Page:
Did you know that you need to start thinking about your baby’s oral health as soon as you conceive? We know, you have a gazillion thoughts on your mind right now, but if you want fewer surprises when it comes to your child’s dental health, read on. We can fill you in on your baby’s oral care from conception to the first dental visit. And that includes the wonderful teething stage.
Don’t get me wrong, not all babies have a terrible time with teething. But many infants do, so let’s put the facts on ice here. To start from the beginning, as soon as you learn that you have a baby on board, be diligent in getting the required amount of Vitamin D. Studies show that taking Vitamin D while pregnant will give your baby a good start to dental health, ensuring strong teeth and bones.
It's also believed that if you are low in Vitamin D when carrying your child, you may be setting the baby up for early tooth decay. Another standout piece of wisdom you will be glad to learn is, if at all possible avoid the antibiotic tetracycline after the fourth month of pregnancy because there is a pronounced risk of causing your baby’s teeth to stain.
What we’re saying here is not only the baby teeth, but sometimes even the adult teeth later in life. Tetracycline can cause calcification that results in graying or yellowing of developing teeth. Here’s a look at 8 ways to survive the teething process and some pointers on giving your baby the best chance possible for a set of beautiful pearly whites.
8 Signs of Teething
The stages of tooth development are as follows:
-a six week old fetus is forming the basic tooth substances
-at 3 to 4 months gestation, the hard tissue that surrounds the teeth forms
-the third stage is when the teeth break through the gum surface anywhere between 3 to 12 months
-the loss of primary teeth is called the final stage.
Right off the bat, we need to clarify that there are many symptoms that may indicate baby’s first teeth are in motion and ready to break through the gums. The signs may show as a combination, or appear in one simple way.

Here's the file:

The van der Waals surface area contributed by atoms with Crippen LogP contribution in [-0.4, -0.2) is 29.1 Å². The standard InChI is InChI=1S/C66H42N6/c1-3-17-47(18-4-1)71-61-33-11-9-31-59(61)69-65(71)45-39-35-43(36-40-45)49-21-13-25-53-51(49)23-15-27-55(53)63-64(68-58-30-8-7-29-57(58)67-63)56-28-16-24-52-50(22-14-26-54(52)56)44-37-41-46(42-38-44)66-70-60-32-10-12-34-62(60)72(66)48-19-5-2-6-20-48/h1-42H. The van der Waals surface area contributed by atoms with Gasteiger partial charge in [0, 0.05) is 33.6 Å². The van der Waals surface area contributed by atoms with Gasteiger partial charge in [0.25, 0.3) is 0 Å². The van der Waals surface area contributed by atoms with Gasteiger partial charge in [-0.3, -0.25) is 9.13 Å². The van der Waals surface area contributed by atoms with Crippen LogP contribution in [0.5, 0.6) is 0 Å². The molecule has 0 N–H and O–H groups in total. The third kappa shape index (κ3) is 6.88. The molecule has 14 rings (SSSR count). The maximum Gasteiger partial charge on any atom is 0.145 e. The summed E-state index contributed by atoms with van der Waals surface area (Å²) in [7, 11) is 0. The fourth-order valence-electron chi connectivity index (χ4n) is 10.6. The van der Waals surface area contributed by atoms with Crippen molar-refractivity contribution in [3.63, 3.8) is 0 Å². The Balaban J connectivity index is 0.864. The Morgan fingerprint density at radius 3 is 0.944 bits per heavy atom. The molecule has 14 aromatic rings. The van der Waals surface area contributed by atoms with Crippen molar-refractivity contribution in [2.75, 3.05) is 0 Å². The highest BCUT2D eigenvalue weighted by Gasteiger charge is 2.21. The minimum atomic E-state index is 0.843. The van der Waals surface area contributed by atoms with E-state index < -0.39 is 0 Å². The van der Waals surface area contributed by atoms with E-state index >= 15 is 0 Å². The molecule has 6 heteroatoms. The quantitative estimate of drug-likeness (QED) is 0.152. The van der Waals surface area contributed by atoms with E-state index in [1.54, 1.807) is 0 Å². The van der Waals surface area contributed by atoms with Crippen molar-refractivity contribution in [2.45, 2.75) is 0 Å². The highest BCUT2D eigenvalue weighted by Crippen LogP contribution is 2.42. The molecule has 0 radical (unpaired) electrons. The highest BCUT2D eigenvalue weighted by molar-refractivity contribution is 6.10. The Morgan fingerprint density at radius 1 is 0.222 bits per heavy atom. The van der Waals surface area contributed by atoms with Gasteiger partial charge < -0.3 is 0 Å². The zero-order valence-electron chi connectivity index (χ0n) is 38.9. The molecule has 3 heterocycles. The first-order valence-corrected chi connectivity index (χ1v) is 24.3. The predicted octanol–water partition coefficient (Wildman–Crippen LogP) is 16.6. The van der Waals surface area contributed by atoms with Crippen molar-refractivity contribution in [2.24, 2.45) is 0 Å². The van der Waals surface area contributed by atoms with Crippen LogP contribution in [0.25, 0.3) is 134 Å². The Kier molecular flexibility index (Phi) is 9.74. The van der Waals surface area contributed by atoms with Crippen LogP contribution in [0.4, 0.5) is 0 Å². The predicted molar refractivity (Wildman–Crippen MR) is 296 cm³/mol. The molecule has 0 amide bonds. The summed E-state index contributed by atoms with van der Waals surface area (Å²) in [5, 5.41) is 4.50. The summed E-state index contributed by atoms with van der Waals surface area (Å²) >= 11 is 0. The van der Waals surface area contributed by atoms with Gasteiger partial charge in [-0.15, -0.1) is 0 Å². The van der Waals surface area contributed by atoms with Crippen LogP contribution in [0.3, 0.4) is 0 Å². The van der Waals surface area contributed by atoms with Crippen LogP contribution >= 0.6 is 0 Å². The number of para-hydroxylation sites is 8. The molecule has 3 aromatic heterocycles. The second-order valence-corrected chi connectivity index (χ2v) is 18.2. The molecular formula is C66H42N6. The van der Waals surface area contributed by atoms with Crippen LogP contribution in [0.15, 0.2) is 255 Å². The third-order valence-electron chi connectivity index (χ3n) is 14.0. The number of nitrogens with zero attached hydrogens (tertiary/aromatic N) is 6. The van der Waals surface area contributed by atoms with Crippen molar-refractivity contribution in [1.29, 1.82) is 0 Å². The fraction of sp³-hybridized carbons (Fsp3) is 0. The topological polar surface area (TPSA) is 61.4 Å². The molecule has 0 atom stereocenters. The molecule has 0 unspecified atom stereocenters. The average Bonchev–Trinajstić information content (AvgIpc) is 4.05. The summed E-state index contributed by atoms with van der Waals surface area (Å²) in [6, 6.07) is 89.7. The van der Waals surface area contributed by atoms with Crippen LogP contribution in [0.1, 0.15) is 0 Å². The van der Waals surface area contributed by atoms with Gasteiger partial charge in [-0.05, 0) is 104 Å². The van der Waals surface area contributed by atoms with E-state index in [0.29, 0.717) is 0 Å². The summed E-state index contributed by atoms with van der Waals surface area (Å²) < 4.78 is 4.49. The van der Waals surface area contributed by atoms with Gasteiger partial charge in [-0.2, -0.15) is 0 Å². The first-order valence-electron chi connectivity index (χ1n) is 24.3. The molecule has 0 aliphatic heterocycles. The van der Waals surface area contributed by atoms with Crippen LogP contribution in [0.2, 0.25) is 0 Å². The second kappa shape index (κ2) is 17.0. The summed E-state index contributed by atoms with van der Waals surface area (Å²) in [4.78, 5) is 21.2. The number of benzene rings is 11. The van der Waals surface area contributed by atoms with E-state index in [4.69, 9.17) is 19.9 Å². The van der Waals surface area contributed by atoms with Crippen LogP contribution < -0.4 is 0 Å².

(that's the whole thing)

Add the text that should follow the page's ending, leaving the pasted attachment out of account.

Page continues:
Teething symptoms usually only last a few days as the teeth (the first few usually arrive in pairs) break through the gum. Teething is the cause of a wide variety of symptoms, which may seem totally unrelated, when in fact they are all tied to the incoming tooth.
Not All Children Get the Same Teething Symptoms
The symptoms most commonly attributed to teething are varied from child to child. Drooling and biting on fingers - or anything within reach are signs of gum discomfort. Babies often like to bite on things to relieve oral pain.
Not wanting to nurse or eat may be a worrisome symptom, but no worries, it won’t go on forever. Pulling on the ears, sleeplessness, crying and general irritability go along with teething, too.
Your child may have a low fever and a runny nose. The discharge should be clear. If there is fever and an accompanying cough, along with a thick discharge, you may want to get baby checked out by the pediatrician.
●The bottom line is, this is a stage that cannot be avoided. Grin and bear it - it doesn’t last forever.
Some of our babies breeze right through the teething days. Others seem to feel the effects much more, and give you lots of notice that the pearly whites are on their way.
7 Teething Aids
Now, there are plenty of teething aids out there that can help the little tykes we love so much traverse their times of teething troubles. When your child does reach the point when all primary teeth have come in, he will then have 20 baby teeth. Yes, this means a LOT of night waking and crankiness, if the teething stage does affect your wee one in this way.
Some of the coolest teething aids come in true designer fashion, while others are tried and true traditional methods.
● Teething toys that you can chill are excellent. Babies seem to love the teething ring as the cold helps to numb and soothe baby’s tender gums. Be careful not to freeze the teething toys completely though; if they are too hard, they can injure baby’s gums.
●A good old fashioned recipe for pain relief is wetting a clean baby facecloth and putting it in a baggy in the fridge. Pull it out when your sweet one is fussing and she will love to suck and bite on it. Pressure on the teeth seems to provide quick relief for most infants.
Don't Rely on Medication for Teething Pains
●Choosing to use homeopathic remedies or acetaminophen are personal decisions, but you should always check with your child’s pediatrician first for their opinion and suggestions.
●Never give aspirin to a child because of risk of Reye’s Syndrome, a rare but very serious illness.
There are other aids available also such as teething tablets and necklaces, the effects which are less documented in regards to success. A bit of cool pressure and a lot of attention and snuggling goes a long way in the teething stage.
6 Breastfeeding and Teething